2 Turn off your phone.  Set away messages and let key people know you’re out of contact for the day.  My old boss used to say when he went on vacation, “Don’t call me if the place burns down.  Unless I can do something about it, let me find out about it when I get home.”  You might be surprised like me to find out the world is still going when you resurface at the end of your time away.

    3 Go to a new area.  Go to a regional park or a library.  Spend time on the grounds of a free museum and soak in the beauty.  Take a step into a wilderness area and cleanse your worrying mind with a fresh perspective.

    4 Be present.  Don’t be mentally elsewhere, even with your problems.  Be present where you are at this day and see what God might have for you.  Notice the clouds and trees, and try to slow down.  Consider not speaking for the day (unless you are spoken to, don’t be rude!).  I have found the discipline of silence also provides a different perspective on the day.

    5 Bring nothing.  No Bible (gasp), no journal (the horror!), no books (heresy!).  Quite honestly, I’ve noticed that sometimes I use these things to pacify discomfort or to keep me occupied enough so that I don’t have to deal with my inner turmoil.  I’d encourage you to spend this time talking to God.  Talking to him, being open to what’s going on in your life, and bringing your emotional baggage to him.  Be real with him, even about the bad stuff.  Look at the Psalms; those are God honoring confessions of raw human emotions.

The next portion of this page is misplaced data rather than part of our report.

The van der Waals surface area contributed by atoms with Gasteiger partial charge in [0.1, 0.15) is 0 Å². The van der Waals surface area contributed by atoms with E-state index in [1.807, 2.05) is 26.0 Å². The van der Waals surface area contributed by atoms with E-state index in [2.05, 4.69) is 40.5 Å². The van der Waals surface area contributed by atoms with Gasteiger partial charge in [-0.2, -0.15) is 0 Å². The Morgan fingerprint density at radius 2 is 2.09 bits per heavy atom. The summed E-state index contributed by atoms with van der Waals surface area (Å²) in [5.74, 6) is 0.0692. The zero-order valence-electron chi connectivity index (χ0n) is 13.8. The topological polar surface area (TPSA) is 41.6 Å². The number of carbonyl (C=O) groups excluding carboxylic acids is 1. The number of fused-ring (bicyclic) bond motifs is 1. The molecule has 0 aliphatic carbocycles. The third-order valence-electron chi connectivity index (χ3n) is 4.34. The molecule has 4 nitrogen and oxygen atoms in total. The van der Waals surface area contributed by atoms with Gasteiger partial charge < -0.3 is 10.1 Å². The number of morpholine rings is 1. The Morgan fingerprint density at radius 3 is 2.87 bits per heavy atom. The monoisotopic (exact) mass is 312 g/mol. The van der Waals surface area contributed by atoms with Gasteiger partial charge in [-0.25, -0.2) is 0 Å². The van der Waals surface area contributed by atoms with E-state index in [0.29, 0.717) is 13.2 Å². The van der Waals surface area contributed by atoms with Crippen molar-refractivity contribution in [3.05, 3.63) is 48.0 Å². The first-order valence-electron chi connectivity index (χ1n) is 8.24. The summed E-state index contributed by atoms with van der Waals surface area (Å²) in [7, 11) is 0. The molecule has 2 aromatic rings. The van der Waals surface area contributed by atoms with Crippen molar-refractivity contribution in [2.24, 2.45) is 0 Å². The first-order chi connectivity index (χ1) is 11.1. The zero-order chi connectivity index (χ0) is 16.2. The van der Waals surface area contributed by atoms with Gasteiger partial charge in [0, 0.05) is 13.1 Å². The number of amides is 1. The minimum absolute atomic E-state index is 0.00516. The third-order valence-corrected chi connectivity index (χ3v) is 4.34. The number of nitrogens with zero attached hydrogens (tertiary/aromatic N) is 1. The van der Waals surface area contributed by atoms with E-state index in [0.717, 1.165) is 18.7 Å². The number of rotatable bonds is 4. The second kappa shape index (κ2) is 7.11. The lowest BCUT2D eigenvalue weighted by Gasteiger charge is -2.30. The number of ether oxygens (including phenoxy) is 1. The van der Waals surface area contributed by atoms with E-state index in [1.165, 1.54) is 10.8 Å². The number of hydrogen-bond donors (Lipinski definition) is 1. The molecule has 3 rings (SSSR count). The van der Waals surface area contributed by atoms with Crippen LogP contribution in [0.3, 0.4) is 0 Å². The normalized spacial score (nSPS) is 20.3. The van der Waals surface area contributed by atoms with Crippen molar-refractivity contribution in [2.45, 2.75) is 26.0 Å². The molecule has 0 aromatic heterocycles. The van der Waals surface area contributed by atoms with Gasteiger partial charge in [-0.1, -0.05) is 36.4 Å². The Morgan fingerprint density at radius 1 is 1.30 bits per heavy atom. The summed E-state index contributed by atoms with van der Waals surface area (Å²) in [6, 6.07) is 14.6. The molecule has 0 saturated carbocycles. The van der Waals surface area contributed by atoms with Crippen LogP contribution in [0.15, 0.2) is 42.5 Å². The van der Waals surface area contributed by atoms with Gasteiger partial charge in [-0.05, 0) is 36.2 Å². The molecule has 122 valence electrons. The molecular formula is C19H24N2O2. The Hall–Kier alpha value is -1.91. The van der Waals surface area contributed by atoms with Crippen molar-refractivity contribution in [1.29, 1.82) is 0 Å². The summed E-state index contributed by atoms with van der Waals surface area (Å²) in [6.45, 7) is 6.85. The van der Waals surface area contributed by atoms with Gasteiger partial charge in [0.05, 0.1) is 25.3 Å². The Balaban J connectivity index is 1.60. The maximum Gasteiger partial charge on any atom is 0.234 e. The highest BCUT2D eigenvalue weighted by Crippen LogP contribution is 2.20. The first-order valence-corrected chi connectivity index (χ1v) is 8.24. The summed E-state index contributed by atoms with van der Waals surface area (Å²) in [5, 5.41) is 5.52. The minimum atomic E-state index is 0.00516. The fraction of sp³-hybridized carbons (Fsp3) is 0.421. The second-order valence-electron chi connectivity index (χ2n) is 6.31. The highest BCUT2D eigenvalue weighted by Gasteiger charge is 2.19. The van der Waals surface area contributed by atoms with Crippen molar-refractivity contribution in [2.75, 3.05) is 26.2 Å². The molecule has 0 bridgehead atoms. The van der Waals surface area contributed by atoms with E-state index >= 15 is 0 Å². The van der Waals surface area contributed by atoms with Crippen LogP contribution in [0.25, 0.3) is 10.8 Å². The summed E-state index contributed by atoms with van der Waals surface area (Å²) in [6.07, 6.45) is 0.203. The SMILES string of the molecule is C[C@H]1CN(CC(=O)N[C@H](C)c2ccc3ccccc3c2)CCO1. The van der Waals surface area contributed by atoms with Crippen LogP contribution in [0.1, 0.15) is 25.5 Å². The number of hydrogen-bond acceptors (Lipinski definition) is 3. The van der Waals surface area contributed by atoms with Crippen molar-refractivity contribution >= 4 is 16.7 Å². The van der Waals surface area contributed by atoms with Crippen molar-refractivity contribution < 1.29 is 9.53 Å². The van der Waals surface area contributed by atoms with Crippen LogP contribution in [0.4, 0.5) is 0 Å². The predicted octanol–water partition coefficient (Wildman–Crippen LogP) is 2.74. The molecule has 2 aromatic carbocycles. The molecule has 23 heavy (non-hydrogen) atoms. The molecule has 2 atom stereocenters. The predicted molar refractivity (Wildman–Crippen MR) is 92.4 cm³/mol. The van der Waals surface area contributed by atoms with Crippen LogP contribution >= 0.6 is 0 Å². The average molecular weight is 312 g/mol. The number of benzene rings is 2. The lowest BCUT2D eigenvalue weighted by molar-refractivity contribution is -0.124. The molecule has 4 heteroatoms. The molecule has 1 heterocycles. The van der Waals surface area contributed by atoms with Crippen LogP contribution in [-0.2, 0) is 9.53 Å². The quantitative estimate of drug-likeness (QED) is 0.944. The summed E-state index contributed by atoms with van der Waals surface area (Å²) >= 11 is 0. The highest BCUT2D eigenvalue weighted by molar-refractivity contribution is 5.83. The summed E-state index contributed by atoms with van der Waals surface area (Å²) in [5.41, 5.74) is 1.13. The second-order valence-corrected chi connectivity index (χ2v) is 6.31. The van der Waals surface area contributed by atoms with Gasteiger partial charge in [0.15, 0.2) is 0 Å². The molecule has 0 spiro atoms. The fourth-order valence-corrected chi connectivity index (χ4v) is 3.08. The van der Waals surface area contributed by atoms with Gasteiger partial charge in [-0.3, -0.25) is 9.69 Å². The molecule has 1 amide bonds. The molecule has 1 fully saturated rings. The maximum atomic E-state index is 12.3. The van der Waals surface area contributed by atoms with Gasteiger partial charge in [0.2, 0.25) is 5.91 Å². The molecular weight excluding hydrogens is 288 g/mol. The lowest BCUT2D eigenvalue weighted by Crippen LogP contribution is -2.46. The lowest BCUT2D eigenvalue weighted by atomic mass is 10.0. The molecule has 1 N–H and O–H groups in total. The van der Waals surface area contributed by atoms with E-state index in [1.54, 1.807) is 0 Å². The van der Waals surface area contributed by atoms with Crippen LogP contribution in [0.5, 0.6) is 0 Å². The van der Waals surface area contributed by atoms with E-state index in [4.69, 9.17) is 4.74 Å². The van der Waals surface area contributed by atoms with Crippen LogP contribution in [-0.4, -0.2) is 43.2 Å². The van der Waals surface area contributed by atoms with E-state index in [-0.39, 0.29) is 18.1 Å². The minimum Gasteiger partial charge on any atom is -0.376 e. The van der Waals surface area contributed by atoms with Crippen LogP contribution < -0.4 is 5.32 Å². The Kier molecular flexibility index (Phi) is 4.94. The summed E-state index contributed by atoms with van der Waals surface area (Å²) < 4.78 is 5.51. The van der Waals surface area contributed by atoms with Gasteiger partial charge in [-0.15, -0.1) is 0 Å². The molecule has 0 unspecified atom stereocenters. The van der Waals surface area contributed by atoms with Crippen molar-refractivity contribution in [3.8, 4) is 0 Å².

I hope you consider taking a day away!  You never know what might happen if you slow down and be.

    What has been your experience with a retreat day?

    Photo: Robb North via Compfight


    AUTHOR: // CATEGORY: Growth, Story


    Tracking Trains

    Have you ever chosen to take a day away from it all?  Take a vacation from life and enter into a space dedicated to the pursuit of peace?  Recently, I took a day away from the normal grind, and I am so glad I did.